While The App Instructor operates in either portrait or landscape mode, the app alerts the user that the preferred orientation is landscape. Creator Lizbeth Hall says, “While the app is designed for both iPhone and iPad, ideally it is best viewed in landscape mode on an iPad. We’ve also included a section of Text documents, which leaves out all the pretty pictures and hoopla and gives the reader the same information, just in a bare bones, straightforward format, which some iPhone users may find easier to read.” On launch, the app displays six navigation icon buttons in the bottom tab bar: Learn, Xcode, Documents, Products, Tutorials, and Links. The default screen on startup is “Learn,” which displays the app’s imaginative Dream screen, plus eight screenshot buttons.
Eight Learn Buttons:
* Dream – an autobiographical Introduction from the author, Lizbeth Hall, MCSE
* Decide – a realistic guide on how to create, develop, and evaluate new app ideas
* Design – discusses four different options available to build an app
* Develop – learn how to become an iOS Apple Developer and configure an iOS Developer Account
* Decorate – secrets to creating effective graphics that meet Apple’s specifications
* Distribute – how to prepare an iOS Developer account for a binary submission, and tips for filling out all the forms necessary to get an app into the App Store
* Deliver – step-by-step instructions for app submission: Development and Distribution Certificate creation and installation, Provisioning Profile creation and installation, App ID creation and configuration, App binary compilation and submission, and how to use App Loader to submit a final binary for review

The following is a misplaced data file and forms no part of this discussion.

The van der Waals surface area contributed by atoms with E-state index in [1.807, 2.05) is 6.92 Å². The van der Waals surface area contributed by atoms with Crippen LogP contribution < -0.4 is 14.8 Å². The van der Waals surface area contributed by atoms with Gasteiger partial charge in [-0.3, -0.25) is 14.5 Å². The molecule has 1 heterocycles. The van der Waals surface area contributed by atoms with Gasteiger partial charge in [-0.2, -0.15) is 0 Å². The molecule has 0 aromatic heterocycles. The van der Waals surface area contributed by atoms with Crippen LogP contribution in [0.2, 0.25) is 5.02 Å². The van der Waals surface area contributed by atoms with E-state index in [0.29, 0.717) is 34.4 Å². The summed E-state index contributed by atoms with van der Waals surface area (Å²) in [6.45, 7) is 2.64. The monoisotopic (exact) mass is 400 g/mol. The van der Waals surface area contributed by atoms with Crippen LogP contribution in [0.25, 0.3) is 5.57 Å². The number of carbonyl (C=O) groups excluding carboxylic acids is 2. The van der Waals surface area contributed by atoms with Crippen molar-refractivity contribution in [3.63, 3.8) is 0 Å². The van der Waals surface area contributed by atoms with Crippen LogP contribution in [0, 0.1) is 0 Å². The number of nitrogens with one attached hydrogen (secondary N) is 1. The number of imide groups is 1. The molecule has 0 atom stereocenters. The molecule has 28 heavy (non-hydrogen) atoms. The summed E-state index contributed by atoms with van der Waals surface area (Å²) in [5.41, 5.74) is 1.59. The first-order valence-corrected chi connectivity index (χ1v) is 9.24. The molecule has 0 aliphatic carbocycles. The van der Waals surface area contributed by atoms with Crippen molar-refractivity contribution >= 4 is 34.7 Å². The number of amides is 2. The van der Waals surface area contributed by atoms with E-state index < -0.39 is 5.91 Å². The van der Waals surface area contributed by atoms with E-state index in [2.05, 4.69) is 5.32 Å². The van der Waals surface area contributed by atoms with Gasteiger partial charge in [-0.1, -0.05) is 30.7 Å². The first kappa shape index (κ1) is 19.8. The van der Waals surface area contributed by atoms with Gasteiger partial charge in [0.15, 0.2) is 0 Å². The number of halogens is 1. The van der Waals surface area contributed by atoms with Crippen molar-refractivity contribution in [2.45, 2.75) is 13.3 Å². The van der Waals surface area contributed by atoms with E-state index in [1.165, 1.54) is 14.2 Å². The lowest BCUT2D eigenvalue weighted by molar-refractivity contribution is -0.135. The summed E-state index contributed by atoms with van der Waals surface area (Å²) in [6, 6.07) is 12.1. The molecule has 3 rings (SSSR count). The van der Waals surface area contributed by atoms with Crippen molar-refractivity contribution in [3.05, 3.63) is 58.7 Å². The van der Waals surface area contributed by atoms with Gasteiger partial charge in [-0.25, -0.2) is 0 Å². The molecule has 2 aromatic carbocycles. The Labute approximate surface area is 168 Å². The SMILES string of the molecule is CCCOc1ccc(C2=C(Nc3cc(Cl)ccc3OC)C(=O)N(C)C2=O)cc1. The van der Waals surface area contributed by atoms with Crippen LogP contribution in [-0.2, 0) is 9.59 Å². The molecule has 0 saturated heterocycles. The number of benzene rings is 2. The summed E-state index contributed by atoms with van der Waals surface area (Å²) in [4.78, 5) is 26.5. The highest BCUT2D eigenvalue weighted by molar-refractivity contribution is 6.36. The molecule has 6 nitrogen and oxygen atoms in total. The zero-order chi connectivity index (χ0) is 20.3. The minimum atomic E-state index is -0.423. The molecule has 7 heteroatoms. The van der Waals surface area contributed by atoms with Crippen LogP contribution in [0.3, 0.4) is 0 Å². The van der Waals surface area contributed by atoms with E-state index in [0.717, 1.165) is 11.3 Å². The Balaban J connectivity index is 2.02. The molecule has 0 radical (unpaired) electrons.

* …All Done! – what to expect after App Submission
The Xcode Menu Button opens a copiously illustrated tutorial for users wishing to develop an app using Apple’s software Xcode. The App Instructor provides a step-by-step tutorial for building a popular app in the App Store, a Flashlight App. As it is throughout every part of The App Instructor, this section is informal, non-threatening, and inviting. Xcode Video tutorials and links to Apple Developer and News Forums are also found on the Xcode screen.
Choosing the Documents navigation button brings up a scrolling list of six documents:
* Text Docs – the same information as presented in the Learn section, less the graphics
* Sample Non-Disclosure Agreement (printable)
* Sample No Compete Agreement (printable)
* New App Questionnaire (printable)
* E-mail Sample Agreements
* E-mail New App Questionnaire